And then, and then…Jesus.

 

I don’t know in those days if they used the analogy of a knight in shining armor sweeping in to save the damsel in distress, but that’s essentially what happened. The woman certainly did not expect to be rescued. She would have been as stunned as you or I would be if Superman turned up to rescue us from deadly peril. Jesus’ intervention in her story literally saved her life.

 

But not only did Jesus save her physically, he took the accusations and anger aimed at her and turned it on himself. In humiliating the Pharisees, he drew their gaze and their wrath. Initially, she was the object of their scorn and ridicule. By the end of the encounter, the Pharisees had completely forgotten about her – Jesus was the irritation they determined to be rid of. It was grace upon grace. The Pharisees would come back for Jesus, they now had him firmly in their sights, but she was free because of his costly sacrifice.

 

The third act of grace in this story is perhaps the most remarkable. Jesus was the only one that could have thrown a stone given the requirements he stipulated for qualification, but he didn’t. Instead, as William Temple says, “It was not a formal acquittal, it was a refusal to judge…He alone was entitled to condemn; and he did not. But neither did he condone.” Instead, he left her with a challenge to walk away from the sin that nearly cost her life: “Go now and leave your life of sin.” It owes you nothing – it owns you no longer.

 

Jesus saved her life, he took the accusations aimed at her upon himself, and he freed her soul. He offered her grace upon grace upon grace.

 

We don’t know what happened to the woman, she is not mentioned again in scripture. We don’t know how she reacted to her encounter with Jesus. But I think that’s a telling part of this story. It’s not about what SHE did, it’s all about what Jesus did. He offered her grace – not dependent on her status, perceived worth or reception – but grace that was unmerited, undeserved and unlimited. Freely offered, no-strings-attached, intoxicating grace. It cost her nothing. It cost him everything.

 

This story tells us how Jesus reacted to one soul in deep need, standing, literally stripped bare before Him. It tells us that he sees our deepest shame – the guilt we hide behind closed doors, the wrong we willfully do – and still, he offers grace.

 

So be brave. Take heart. Lift your face and simply receive.
Grace washes over you – not condemning, not condoning – Grace frees you.

 

 

 



 

[1] NIV Study Bible notes, John 8:6

[2] Kenneth Bailey, Jesus Through Middle Eastern Eyes

[3] Everyday Life in Bible Times

[4] Kenneth Bailey, Jesus Through Middle Eastern Eyes

[5] Philip Yancey, What’s So Amazing About Grace?

 

 

 

 

 

To read more blogs from Nicky check out:

Scandalous Love

Your worth is not what you do!

Posted by Nicky Geldard

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CANCER WILL NOT HAVE THE FINAL WORD FOR MY DAUGHTER!

Written by Carrie Kittinger  |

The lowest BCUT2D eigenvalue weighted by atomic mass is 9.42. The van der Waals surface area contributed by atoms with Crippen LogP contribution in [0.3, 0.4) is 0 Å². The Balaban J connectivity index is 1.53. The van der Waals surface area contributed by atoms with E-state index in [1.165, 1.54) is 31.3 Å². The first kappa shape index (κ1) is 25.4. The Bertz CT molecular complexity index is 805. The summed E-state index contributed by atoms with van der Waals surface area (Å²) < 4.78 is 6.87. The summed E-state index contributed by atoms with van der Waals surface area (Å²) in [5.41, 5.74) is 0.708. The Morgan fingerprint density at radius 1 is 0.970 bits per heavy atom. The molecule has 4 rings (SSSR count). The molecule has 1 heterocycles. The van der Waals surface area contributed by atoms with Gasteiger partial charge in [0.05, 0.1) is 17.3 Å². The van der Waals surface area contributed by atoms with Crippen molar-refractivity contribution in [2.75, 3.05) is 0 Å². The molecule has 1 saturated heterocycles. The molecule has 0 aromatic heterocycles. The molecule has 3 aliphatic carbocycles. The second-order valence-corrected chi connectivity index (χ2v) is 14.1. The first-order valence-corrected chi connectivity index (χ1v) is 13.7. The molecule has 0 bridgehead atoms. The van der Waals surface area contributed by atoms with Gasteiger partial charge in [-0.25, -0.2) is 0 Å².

I am so pleased to shine the spotlight on my dear friend and fellow blogger Carrie Kittinger from Tulsa, Oklahoma! We met at the 'She Speaks' conference in North Carolina a few years ago and I loved her straight away! She is an incredible woman of faith who leaves you inspired and encouraged after every conversation PLUS she has a mischievous side which is so important in a friend! This is her story of courage and faith in the face of cancer.

Steph xx

 

CARRIE'S STORY

On January 31, 1997 we welcomed a precious baby girl into our family - Kellie Ann Kittinger. We were thrilled to have a daughter in addition to our son and I loved being a mom.

One of my struggles in life has been fear - especially fear of sickness and death. My biggest fear as a mom was facing a life threatening illness or accident with my kids. When Kellie was eleven years old we were at a routine visit to her pediatrician who found a nodule on her thyroid. After a series of tests, an endocrinologist informed us - in front of Kellie - that due to the size of the nodule and her age that the risk for cancer was high and surgery was needed.

The "C" word. Cancer. What? My daughter?

In the few weeks prior to the surgery we had such peace, especially as we heard great reports of so many benign thyroid nodules. After all, Kellie was a beautiful, precocious and healthy eleven year old. Our faith was high and many surrounded us in prayer.

I picked her up from camp the afternoon before her surgery without any looming fear - but nothing prepared my husband or me for the 6 hour surgery on July 3rd, 2008. What we thought would be 2 hours turned into 6 hours and our minds couldn't help but go to all of the potential hazards of the surgery.

Was it cancer? Was a nerve severed? Were her vocal chords damaged? Would she need a tracheotomy?

We were the first to be in the waiting room that morning yet we saw at least 4 other surgeons come in to tell other waiting families that all was okay and they could go to their child in recovery. When our time finally came Kellie’s surgeon didn't come out to speak with us. He sent a nurse to inform us that he wanted to meet with us in a back room.

The walk to that back room was the longest walk of our lives.

When Danny and I sat down the surgeon said, "It was cancer and I had to do a total thyroidectomy. I took some surrounding lymph nodes that are being tested to see if the cancer has spread. You can go see your daughter in recovery." Although those words were difficult to hear, we were thrilled that the surgery was successful and that there weren't any complications!